Wednesday, September 26, 2007

Canning apples

Canning Season by Tony Macchiarulo
Canning Season

Last year was great and this year will be better I feel. Not because the harvest is bigger but because having done it at least once, I feel more confident in my canning abilities.

Canning is not something that is done in the UK although in France it is the norm. Supplies are difficult to get over here so I have had to be a little creative in getting things together. Some suppliers were not happy shipping to the UK, or would only do so via a Canadian relative ( which was stretching relations a bit) and in the end, I chose to make a large investment order with Lehmans. I did not but a water bath canner but found a very large stock pot instead, in which the holder would sit easily. I ordered a variety of pint jars, quart jars , 8 oz and 4 oz jars. The quart jars are great for soups, stock, plums and applesauce. Pint size is OK but we are a large family so will take about 2 to 3 portions and the smaller ones are used for jams, jellies, salsa and pizza sauce.

It was a bit of a bureaucracy to order via Lehmans. Their service note is excellent, but you can only pay via bank order ( which incurs a charge and you have to add their banking charge too(, then when you get the goodies delivered, expect an invoice from customs to pay duty when you are enjoying your products.

I bought a pressure canner which was expensive to ship and purchase and have not actually progressed to that as yet, its on the list specifically for stews, soups and stock.

Canning applesauce is great and very satisfying. I used the Complete Book of Home Preserving by Ball, providing an array of recipes and instructions on how long things should be in the water bath.

For 8 pints or 4 quarts jars of applesauce :

12 lbs apples
3 cups of sugar
4 tablespoons of lemon juice

  1. Prepare canner and lids
  2. In a large saucepan combine your apples with enough water to stop them sticking and stew gently until they are the consistency you like. ( 5 to 20 mins depending on variety).
  3. Add sugar and lemon juice; bring to the boil and keep on a gentle boil while filling jars.
  4. Ladle hot sauce into jars leaving 1/2 inch( 1 cm) of headspace. Remove air bubbles by using a spatula around the sides of the jar.Wipe rim, centre lid on jar and screw band down until you meet with resistance.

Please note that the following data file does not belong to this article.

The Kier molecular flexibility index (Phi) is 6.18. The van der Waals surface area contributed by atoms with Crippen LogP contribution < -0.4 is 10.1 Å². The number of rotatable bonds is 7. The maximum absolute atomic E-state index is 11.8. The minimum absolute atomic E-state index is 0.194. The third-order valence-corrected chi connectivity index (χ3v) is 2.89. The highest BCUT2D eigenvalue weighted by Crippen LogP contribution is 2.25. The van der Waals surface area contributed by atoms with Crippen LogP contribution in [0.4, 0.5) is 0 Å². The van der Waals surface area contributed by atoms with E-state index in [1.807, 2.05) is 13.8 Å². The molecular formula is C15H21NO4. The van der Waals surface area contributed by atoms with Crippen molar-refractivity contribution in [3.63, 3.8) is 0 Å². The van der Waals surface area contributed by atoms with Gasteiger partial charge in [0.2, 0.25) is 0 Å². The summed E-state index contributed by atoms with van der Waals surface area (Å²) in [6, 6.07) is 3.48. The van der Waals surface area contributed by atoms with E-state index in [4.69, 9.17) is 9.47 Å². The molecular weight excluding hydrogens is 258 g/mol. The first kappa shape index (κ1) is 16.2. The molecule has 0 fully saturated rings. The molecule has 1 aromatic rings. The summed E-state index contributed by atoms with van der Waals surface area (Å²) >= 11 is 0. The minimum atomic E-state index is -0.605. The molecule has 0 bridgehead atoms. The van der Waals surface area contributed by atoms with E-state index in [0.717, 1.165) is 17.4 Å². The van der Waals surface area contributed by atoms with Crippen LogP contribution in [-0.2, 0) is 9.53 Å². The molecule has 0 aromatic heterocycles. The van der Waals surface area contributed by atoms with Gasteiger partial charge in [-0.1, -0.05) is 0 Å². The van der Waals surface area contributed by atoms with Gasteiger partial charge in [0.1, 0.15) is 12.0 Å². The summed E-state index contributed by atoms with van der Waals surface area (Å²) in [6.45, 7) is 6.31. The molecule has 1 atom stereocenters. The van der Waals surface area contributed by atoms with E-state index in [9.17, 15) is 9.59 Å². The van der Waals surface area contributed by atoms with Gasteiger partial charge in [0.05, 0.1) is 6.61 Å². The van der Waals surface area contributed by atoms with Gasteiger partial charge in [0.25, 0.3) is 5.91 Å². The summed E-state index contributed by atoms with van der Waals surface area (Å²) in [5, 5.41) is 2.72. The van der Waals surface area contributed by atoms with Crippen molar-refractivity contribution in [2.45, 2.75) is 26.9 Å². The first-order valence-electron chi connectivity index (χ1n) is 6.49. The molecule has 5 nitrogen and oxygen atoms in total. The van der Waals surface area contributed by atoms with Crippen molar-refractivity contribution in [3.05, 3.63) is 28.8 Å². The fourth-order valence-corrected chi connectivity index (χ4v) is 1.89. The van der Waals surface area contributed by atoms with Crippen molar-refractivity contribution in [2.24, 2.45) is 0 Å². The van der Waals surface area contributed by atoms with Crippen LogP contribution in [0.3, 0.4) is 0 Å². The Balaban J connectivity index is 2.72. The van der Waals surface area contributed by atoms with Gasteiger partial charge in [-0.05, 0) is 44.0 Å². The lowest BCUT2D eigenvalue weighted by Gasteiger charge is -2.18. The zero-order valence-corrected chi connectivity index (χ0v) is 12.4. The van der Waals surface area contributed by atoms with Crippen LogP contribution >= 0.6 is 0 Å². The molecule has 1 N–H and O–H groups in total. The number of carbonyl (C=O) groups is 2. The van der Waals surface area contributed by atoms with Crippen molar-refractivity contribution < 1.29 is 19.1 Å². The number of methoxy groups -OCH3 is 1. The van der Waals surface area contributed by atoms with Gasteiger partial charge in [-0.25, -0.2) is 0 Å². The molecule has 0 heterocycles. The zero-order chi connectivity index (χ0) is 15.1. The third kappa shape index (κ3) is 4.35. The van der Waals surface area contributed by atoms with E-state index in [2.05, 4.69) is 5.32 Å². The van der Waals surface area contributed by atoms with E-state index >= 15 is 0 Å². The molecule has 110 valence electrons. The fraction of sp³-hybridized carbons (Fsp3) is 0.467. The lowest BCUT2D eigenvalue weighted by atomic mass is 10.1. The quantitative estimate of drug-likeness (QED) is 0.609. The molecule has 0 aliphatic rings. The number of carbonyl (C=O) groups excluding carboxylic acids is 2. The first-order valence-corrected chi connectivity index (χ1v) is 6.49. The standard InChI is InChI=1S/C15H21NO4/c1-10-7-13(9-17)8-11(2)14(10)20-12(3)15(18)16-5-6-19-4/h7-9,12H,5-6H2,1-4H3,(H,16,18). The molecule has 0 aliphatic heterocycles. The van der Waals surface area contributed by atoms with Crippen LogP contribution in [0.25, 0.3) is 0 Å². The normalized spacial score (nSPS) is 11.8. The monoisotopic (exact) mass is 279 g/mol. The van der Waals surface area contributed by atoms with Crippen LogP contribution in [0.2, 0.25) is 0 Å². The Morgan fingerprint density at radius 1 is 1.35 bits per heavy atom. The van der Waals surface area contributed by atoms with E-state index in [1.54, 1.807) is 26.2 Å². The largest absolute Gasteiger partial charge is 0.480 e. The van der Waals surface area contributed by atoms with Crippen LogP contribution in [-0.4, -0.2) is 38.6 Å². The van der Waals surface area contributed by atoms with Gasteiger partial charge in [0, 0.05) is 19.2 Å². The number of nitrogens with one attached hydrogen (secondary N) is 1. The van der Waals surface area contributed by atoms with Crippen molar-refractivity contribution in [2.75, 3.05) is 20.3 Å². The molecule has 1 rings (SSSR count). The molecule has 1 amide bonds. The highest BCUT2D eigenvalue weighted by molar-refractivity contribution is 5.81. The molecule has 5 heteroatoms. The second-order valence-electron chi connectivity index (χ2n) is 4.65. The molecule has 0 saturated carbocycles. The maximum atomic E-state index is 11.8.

5. Place jars in the canner ensuring that they are completely covered in water. process 1 pt and quart jars for 20 minutes. Remover canner lid, wait 5 mins, remove jars, cool and store.

With the first batch, some applesauce came out as cooked applesauce is larger in volume than chunks so you will need to guess a bit with the head space. I also started sterilising the jars in the water bath and let them boil in that, taking them out when required. In that way the volume of water was about right but you need tongs and gloves to do that job safely.

Then look at rows of applesauce. In this family we love it with roast pork and so I have 12 quart jars put by.

Spare lids and pectin used in some recipes are now on my wish list for Christmas from my sister in law. She buys them during the spring when canning season is over and gets a good deal on it. Easy and light to post and makes me very happy when it arrives during the holiday season.

Other ideas with apples, you can make a lovely apple and cinnamon pie filling. apple and blackberry jelly. For pie filling without pectin, I simply freeze the apple slices soaked in a bowl with lemon juice, blanch them for 2 mins and then pack them in 1 lb bags and freeze. Whatever portion size suits your family.

Some resources on canning :
Noll's home canning ( with pictures)
Canning recipes
Canning recipes 1159 of them


Moonwaves said...

Thanks for all that info. I've considered ordering from Lehmans but it seemed like a long way to be getting things from. I recently found this place mentioned on Stonehead's blog:
They do some stuff but it seems not actual canners. Like you, I was considering just buying a big stockpot. What's the holder you mentioned? Is that a kind of rack in the bottom so that the cans are not touching the bottom of the pot? This is something that never seems to be mentioned in books but I'm sure I've read about on blogs.

My sister in France offered to pick up some jars for me as they're in all the supermarkets at the moment but I wouldn't get them until December, when I'm next over to visit them. In the meantime I do have some ordinary jars which I'm going to try, if I can manage to find myself a stockpot of a decent size and figure out what a holder is.

Downshiftingpath said...

The thingy at the bottom is canning rack. That is not so heavy to post.
I am not sure about using normal jars as they have to stand up boiling and might explode?!? Anyhow, you can see how you go. If you ebay search for canning jars it comes up with some Luminarc ones available in the UK.

Anonymous said...

I've just completed most of this years canning here in Canada where supplies are abundant (must be our pioneer roots)

Left on the list, pickled apples from the tree out back, applesauce and pie filling.

PS, I'm not adverse to forwarding supplies your way.

Hawthorn said...

Hi, new reader here.
I'm very much enjoying your blog.
I just bought a canner (all american pressure one) but boy is it hard to find reasonably priced jars suitable!
We need to set up a business LOL.